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The January walk was organised especially to use, for the first time on a bird walk, Angair’s great new spotting scope. A total of 54 species were identified.

(The first actual use was watching the four moons of Jupiter at the November Grampians camp.)

The new telescope

The new telescope

We fortunately ended up with three other telescopes, as all four were in constant use by the 17 people who came.

Four are better than one

Four are better than one

Lake Victoria had swarms of birds, such as over 500 Grey Teal.

So many birds to see

So many birds to see

However the migratory waders were our main focus and there were flocks of them, especially Red-necked Stints, wheeling and landing near us.

Windy grass

We only had to walk about 100 metres to be offered this stunning view of water birds.

A special sighting was two Great Crested Grebes and several Red-kneed Dotterels, which I have rarely seen in our area.

Once we were fully sated we moved on to Lake Lorne for late morning tea or early lunch. We were able to sit just in front of our cars for another wonderful view of water birds, but no waders.

Time for food and coffee, but keep the binos handy!

Time for food and coffee, but keep the binos handy!

A special sighting here was five of the rare Freckled Duck, resting on logs at one end of the island.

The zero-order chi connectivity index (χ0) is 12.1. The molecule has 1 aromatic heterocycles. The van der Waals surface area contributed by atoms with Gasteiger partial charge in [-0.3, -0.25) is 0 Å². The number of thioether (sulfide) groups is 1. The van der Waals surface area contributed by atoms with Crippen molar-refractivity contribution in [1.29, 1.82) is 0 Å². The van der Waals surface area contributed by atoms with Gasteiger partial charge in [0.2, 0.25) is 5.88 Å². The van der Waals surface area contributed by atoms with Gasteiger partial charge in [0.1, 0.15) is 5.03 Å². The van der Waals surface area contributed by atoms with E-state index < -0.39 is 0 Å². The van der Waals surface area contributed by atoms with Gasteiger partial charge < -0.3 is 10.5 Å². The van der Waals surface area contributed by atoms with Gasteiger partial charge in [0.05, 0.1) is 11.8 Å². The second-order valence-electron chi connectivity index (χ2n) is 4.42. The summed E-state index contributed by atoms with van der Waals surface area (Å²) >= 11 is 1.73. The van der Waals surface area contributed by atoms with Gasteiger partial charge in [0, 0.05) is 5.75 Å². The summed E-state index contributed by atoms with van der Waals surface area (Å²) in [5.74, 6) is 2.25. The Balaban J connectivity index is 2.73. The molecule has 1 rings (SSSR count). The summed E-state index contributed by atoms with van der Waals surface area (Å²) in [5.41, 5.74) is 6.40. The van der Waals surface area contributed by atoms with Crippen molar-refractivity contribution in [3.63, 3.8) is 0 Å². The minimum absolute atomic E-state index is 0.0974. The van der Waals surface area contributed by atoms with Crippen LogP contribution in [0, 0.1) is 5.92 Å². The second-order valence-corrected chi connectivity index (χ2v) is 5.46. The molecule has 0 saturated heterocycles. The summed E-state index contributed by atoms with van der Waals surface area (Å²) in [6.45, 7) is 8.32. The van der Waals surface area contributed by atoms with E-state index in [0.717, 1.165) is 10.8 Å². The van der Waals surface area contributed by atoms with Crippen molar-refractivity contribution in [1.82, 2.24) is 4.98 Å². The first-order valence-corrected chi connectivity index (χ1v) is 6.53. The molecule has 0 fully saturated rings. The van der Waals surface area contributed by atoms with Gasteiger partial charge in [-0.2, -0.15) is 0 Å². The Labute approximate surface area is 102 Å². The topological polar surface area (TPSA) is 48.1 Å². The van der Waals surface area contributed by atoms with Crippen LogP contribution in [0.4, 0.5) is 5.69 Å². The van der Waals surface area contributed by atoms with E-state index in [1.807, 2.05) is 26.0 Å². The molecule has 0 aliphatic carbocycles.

No need to walk far

No need to walk far

At the end of the excursion, a few of us gained some minimal exercise walking around the lake for a closer view of the birds. We identified a few new species such as a Little Grassbird, initially by its unusual, penetrating, mournful call. A wonderful day!

How about the bush birds?

How about the bush birds?

Below are all the birds identified on this walk:

1.  Musk duck

2. Freckled Duck

3.  Black Swan

4.  Australian Wood Duck

5.  Grey Teal

6.   Chestnut Teal

7.  Pacific Black Duck

8.  Hardhead

9. Blue-billed Duck

10. Australasian Grebe

11. Hoary-headed Grebe

12. Great Crested Grebe

13. Little Pied Cormorant

14. Little Black Cormorant

15. Australian Pelican

16. Eastern Great Egret

17. White-faced Heron

18. Little Egret

19. Australian White Ibis

20. Straw-necked Ibis

21. Royal Spoonbill

22. Whistling Kite

23. Nankeen Kestrel

24. Purple Swamphen

25. Dusky Moorhen

26. Eurasian Coot

27. Black-winged Stilt

28. Red-necked Avocet

29. Red-capped Plover

30. Black-fronted Dotterel

31. Red-kneed Dotterel

32. Masked Lapwing

33. Common Greenshank

34. Red-necked Stint

35. Sharp-tailed Sandpiper

36. Curlew Sandpiper

37. Whiskered Tern

38. Silver Gull

39. Eastern Rosella

40. Superb Fairy-wren

41. Striated Fieldwren

42. White-plumed Honeyeater

43. Noisy Miner

44. White-fronted Chat

45. New Holland Honeyeater

46. Grey Butcherbird

47. Australian Magpie

48. Grey Fantail

49. Willy Wagtail

50. Little Raven

51. Magpie-lark

52. Little Grassbird

53. Welcome Swallow

54. Common Starling

The Saturday after this walk I went wader-counting with the Geelong Field Naturalists at Lake Connewarre on the way to Point Lonsdale. The abundant birdlife there was a joy to see. Once again there were flocks of waders, but this time mainly Sharp-tailed Sandpipers…over 500. I also got my fill of Red-kneed Dotterels, with over 130 seen by my group.  However I fear for all the beautiful ducks, which will be legitimate prey in the upcoming duck-shooting season.

Ellinor Campbell